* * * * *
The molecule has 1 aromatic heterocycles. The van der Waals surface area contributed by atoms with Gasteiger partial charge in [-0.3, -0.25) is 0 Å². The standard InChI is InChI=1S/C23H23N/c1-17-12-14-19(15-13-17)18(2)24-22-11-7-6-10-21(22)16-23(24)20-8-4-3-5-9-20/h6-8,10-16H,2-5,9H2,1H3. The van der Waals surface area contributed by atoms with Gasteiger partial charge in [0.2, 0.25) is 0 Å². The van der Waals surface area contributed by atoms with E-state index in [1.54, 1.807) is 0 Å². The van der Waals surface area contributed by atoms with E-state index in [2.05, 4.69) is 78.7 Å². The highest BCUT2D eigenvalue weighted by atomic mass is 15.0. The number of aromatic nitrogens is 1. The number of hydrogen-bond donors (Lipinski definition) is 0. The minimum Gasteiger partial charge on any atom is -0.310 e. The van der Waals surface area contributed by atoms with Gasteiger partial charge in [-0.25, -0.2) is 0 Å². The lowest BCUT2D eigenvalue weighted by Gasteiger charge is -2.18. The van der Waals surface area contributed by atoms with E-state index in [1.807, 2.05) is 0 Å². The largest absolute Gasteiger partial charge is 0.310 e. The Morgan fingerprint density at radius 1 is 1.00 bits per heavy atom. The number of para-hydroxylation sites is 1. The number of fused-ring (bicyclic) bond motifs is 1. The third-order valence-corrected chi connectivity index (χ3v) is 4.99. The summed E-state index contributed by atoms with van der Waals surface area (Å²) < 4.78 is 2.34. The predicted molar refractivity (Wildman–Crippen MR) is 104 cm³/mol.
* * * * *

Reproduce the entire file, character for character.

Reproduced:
The molecule has 1 aromatic heterocycles. The van der Waals surface area contributed by atoms with Gasteiger partial charge in [-0.3, -0.25) is 0 Å². The standard InChI is InChI=1S/C23H23N/c1-17-12-14-19(15-13-17)18(2)24-22-11-7-6-10-21(22)16-23(24)20-8-4-3-5-9-20/h6-8,10-16H,2-5,9H2,1H3. The van der Waals surface area contributed by atoms with Gasteiger partial charge in [0.2, 0.25) is 0 Å². The van der Waals surface area contributed by atoms with E-state index in [1.54, 1.807) is 0 Å². The van der Waals surface area contributed by atoms with E-state index in [2.05, 4.69) is 78.7 Å². The highest BCUT2D eigenvalue weighted by atomic mass is 15.0. The number of aromatic nitrogens is 1. The number of hydrogen-bond donors (Lipinski definition) is 0. The minimum Gasteiger partial charge on any atom is -0.310 e. The van der Waals surface area contributed by atoms with Gasteiger partial charge in [-0.25, -0.2) is 0 Å². The lowest BCUT2D eigenvalue weighted by Gasteiger charge is -2.18. The van der Waals surface area contributed by atoms with E-state index in [1.807, 2.05) is 0 Å². The largest absolute Gasteiger partial charge is 0.310 e. The Morgan fingerprint density at radius 1 is 1.00 bits per heavy atom. The number of para-hydroxylation sites is 1. The number of fused-ring (bicyclic) bond motifs is 1. The third-order valence-corrected chi connectivity index (χ3v) is 4.99. The summed E-state index contributed by atoms with van der Waals surface area (Å²) < 4.78 is 2.34. The predicted molar refractivity (Wildman–Crippen MR) is 104 cm³/mol.